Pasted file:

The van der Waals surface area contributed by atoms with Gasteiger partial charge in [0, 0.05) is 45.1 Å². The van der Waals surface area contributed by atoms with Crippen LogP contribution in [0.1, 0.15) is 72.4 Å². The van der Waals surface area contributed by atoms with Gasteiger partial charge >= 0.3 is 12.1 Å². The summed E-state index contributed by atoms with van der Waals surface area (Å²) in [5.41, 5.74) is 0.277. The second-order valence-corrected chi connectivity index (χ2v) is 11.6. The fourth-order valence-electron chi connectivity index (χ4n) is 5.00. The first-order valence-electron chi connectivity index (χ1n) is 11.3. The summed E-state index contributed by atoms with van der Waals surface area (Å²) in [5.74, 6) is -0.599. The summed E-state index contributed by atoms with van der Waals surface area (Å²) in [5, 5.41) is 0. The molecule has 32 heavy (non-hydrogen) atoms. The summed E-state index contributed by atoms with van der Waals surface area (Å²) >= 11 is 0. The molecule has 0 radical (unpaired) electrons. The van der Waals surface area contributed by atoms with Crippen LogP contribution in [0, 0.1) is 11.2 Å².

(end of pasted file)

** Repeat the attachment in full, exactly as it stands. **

The van der Waals surface area contributed by atoms with Gasteiger partial charge in [0, 0.05) is 45.1 Å². The van der Waals surface area contributed by atoms with Crippen LogP contribution in [0.1, 0.15) is 72.4 Å². The van der Waals surface area contributed by atoms with Gasteiger partial charge >= 0.3 is 12.1 Å². The summed E-state index contributed by atoms with van der Waals surface area (Å²) in [5.41, 5.74) is 0.277. The second-order valence-corrected chi connectivity index (χ2v) is 11.6. The fourth-order valence-electron chi connectivity index (χ4n) is 5.00. The first-order valence-electron chi connectivity index (χ1n) is 11.3. The summed E-state index contributed by atoms with van der Waals surface area (Å²) in [5.74, 6) is -0.599. The summed E-state index contributed by atoms with van der Waals surface area (Å²) in [5, 5.41) is 0. The molecule has 32 heavy (non-hydrogen) atoms. The summed E-state index contributed by atoms with van der Waals surface area (Å²) >= 11 is 0. The molecule has 0 radical (unpaired) electrons. The van der Waals surface area contributed by atoms with Crippen LogP contribution in [0, 0.1) is 11.2 Å².